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Samurai

By Cynthia West,2014-11-04 20:17
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Samurai

The Saint of Dragons Volume II

Samurai

Jason Hightman

For my family

    Contents

    Chapter 1: The Heat of Battle Chapter 2: Fields of Fire Chapter 3: Of Serpents and Samurai Chapter 4: The Dragonhunter’s Home Life Chapter 5: A Home Life Destroyed Chapter 6: How a Dragon Tracks Its Prey Chapter 7: Hunting a Master of Dragons Chapter 8: The Ice Dragon Chapter 9: The Loneliness of a Great Ship Chapter 10: The Tiger Dragon Chapter 11: Showdown at Sea Chapter 12: The Contents of One Abandoned Dragonship Chapter 13: The Unknown St. George Chapter 14: The Dragon of Japan Chapter 15: How the Other Half Lives Chapter 16: Culture Clash Chapter 17: A Traveler to the Orient Chapter 18: Light Without Heat Chapter 19: Heat Without Light Chapter 20: Never Go to Tokyo Without a Sword Chapter 21: Beware of Falling Serpents Chapter 22: The Doctor Is Out Chapter 23: Bullets on a Bullet Train Chapter 24: Tricks of the Trade Chapter 25: Fire That Can Hide Chapter 26: Where Tigers Lurk Chapter 27: A Tiger’s Eyes Chapter 28: City of a Billion Wonders Chapter 29: Secrets of Bombay Chapter 30: Cornered Beast Chapter 31: Enemies and Allies Chapter 32: Where There’s Smoke Chapter 33: No Suicide Missions Chapter 34: Dragontrapping Chapter 35: Chamber of Horrors Chapter 36: The Way a Fire Dies Chapter 37: Small Sacrifices Epilogue: The Dying Embers of the Day ? Extras Acknowledgments

    About the Author Credits Copyright About the Publisher

    Chapter 1

    THE HEAT OF BATTLE

    THERE IS ONE THING YOU can count on with evil. Evil will do things you never counted on. SimonSt. George hated that fact as much as he detested the African sun. The heat in Kenya wasunbearable, and the shadows the sun cast on the trail were hatefully dark, making it difficultto see if a Serpent was ready to leap out of the tall grasses.

    And they were hunting Serpent. The possibility of a fiery death was always with him, and Simonfound it sickening rather than exciting. His father was quite the opposite. Riding tall in hissaddle ahead, Aldric St. George steered his horse with a stern energy, a quiet thrill that afight could come at any moment.

    Aldric insisted on the two of them going on horseback, for ease of movement on the roughterrain, but, looking back jealously at the car in his wake, Simon cursed his old-fashionedways and yearned for air conditioning.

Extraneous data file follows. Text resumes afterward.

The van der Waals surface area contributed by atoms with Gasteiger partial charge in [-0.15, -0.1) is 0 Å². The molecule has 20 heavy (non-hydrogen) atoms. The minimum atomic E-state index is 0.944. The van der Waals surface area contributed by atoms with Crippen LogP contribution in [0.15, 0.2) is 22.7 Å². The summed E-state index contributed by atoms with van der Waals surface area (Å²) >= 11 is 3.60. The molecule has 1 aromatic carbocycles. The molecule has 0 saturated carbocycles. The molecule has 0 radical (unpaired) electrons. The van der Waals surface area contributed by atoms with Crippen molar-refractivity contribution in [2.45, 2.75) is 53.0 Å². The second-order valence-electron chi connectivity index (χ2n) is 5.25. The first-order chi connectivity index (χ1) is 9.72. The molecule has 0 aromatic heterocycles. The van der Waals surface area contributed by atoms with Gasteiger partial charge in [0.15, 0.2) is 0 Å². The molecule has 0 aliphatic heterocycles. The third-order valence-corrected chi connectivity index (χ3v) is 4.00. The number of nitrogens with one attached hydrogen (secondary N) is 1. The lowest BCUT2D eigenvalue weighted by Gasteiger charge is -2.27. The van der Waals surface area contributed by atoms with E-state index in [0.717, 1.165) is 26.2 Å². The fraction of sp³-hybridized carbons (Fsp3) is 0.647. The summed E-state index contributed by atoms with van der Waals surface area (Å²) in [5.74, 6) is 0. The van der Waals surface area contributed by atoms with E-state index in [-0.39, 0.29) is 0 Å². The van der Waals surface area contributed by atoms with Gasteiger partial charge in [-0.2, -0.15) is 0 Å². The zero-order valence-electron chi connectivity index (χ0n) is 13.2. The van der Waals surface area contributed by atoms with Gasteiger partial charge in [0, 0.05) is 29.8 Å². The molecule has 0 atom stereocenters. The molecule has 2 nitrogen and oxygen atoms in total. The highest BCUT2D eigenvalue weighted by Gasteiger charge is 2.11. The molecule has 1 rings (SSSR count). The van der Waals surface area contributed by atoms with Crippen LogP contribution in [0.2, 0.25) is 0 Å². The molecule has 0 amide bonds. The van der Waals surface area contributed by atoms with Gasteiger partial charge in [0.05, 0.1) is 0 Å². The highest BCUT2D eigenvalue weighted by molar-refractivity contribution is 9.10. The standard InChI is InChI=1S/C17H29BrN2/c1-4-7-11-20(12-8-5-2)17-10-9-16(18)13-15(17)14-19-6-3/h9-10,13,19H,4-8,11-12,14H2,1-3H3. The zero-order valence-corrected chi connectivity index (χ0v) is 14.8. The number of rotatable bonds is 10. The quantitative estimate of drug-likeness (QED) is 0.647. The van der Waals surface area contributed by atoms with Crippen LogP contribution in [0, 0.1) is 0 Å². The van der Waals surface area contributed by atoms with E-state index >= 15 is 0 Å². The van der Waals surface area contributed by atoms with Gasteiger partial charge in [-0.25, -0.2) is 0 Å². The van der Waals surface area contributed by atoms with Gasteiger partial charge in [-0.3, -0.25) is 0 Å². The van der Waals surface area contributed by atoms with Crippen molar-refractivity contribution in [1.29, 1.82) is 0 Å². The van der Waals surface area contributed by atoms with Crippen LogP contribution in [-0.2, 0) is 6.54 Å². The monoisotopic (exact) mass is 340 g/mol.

Behind him, the battered Jeep spit rocks from its wheels, slowly rolling through the raggedcountry—a neglected dirt road amid long yellow grasses. Beside the worried Kenyan driver satAlaythia Moore, the beautiful New York artist who lately looked a bit awestruck by the wilds ofAfrica.

    Simon squinted back at her, the dirt on the windows making her nothing but a pretty shadow. Herode up alongside his father. “You think she’d rather be out here with us?”

    Aldric focused his eyes on the trail. “Simon, keep your mind on the task at hand.”

    “We’re miles from the African Dragons,” said Simon. “We still have to get past the next twovillages. I just thought she might be lonely in there.”

    “It’s so hot in the sun. Why the devil would she want to be out here?”

    “For the company,” said Simon, unhappily. Unless he was lecturing him, his British father wasnever much good at conversation. Simon wondered how Aldric and Alaythia spent their time alone.He figured they must always be planning strategy, going over the old scrolls and Books of St.George, learning the Serpentine language better, or designing new weaponry. Alaythia’s skillsas a Magician had grown tremendously over the past few months.

    Simon turned as the Jeep pulled around them and Alaythia looked out. “You have to be sick ofthe sun by now,” she said to Aldric. “Why don’t you tether the horses to the back and getsome shade in the Jeep?”

    Aldric smiled at her. “You mean step into the modern world?”

    “Yes,” she said with exasperation. “You should’ve left the horses back at the ship.”

    Alaythia, Simon thought, had just a touch of what he now recognized as New York attitude, withthe slight hint of expectation that rich people carry around, which she had yet to completelylose (her grandmother had left her a fair amount of money from a Manhattan real estate fortune,which had soon dwindled away on bad investments and charity giveaways). She leaned out more,her odd beaded necklace clanging on the Jeep’s door. “Come on,” she prompted again. “Quitbeing the angry Warrior and take a break in here.”